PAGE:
Social Cognition

Mixing Memory

Category archives for Social Cognition

Perceiving the Mind

There’s been a ton of research over the last decade or two on what is often called folk psychology or theory of mind (the latter is a bit theoretically loaded). That research concerns who has the ability to reason about other minds — do young children? autistic children? chimpanzees? dolphins? elephants? — and what that…

If you’re a New Scientist reader, you may have come across this article titled “Beauty is in the eye of your friends.” The brief article (which I found via 3 Quarks Daily) describes research purporting to show that whether (heterosexual) women find a man attractive depends, in part, on whether other women find him attractive,…

Humans are strange animals. We have such a deep need for social order that, when that order is threatened, we’ll do irrelevant things in an effort to preserve it. For example, when people are told that the conviction rate for a particular crime is low, they’ll assign harsher punishments to individuals who commit that crime1.…

Fear Goggles

One of the more popular theories of emotion during the 60s and 70s was Schachter and Singer’s two-factor theory1. The theory is pretty simple. As the name suggests, it states that emotions have two components: arousal and a cognitive component that involves “labeling” the emotion based on context. Schacter and Singer’s famous study involved giving…

Nostalgia: What, When, and Why?

Anytime I hear songs from when I was in high school or college, I get very nostalgic. I remember people I knew, places I went, good times I had. It’s a powerful and complex feeling, with all sorts of interesting psychological aspects, but for some reason, I’d never really thought about studying it. Then I…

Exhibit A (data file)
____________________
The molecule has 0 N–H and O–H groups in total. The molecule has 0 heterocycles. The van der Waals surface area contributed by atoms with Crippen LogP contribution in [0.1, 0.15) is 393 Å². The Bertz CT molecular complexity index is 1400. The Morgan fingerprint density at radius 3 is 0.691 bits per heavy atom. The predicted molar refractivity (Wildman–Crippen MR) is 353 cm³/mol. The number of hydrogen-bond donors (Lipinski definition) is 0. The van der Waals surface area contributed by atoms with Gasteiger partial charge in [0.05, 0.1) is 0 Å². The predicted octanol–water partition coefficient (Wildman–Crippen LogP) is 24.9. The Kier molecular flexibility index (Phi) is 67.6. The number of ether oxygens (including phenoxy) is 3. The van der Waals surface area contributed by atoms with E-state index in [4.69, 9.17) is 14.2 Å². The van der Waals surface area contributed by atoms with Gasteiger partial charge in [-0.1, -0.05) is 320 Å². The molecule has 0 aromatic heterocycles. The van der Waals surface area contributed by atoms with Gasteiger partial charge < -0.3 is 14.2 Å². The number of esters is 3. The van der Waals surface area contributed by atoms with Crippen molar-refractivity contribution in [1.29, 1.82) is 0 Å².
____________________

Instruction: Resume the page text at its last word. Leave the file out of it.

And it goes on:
By now you’ve probably heard about the Dar-Nimrod and Heine study on stereotype threat and math performance in women. If you’re interested in learning more about that study, check out Hugo’s post at Alpha Psy. Since Hugo did such a nice job describing the study, and since I’m lazy, I’m not going to say anything…

Psychologists are now fairly confident that humans have an agency-detection mechanism, and an itchy agency-detection trigger finger. This is because the consequences of not detecting agency are often greater than those of agency-detection false positives. As Atran and Norenzayan put it: From an evolutionary perspective, it’s better to be safe than sorry regarding the detection…

Terror Management and Religious Fundamentalism

The other day, I talked about terror management theory (TMT) and modern art. That probably wasn’t the best way to introduce TMT, because it’s a bit of a stretch to turn TMT into an aesthetic theory. Instead, I should have started by looking at some studies on TMT and cultural values and beliefs, because that’s…

I’ve never really hung out in a social psychology laboratory, but here is how I picture a typical day in one. There are some social psychologists sitting around, drinking some sort of exotic tea, and free associating. One psychologist will say the name of a random social psychological theory, and another will then throw out…

A couple weeks ago, a couple Science Bloggers, sparked by Jessica of Feministing, discussed the potential dangers of discovering the biological causes of homosexuality. Jessica expressed a common attitude in her post, writing: And naturally the larger question with all these why-are-you-gay studies is why do we have to know? I’m terrified that once someone…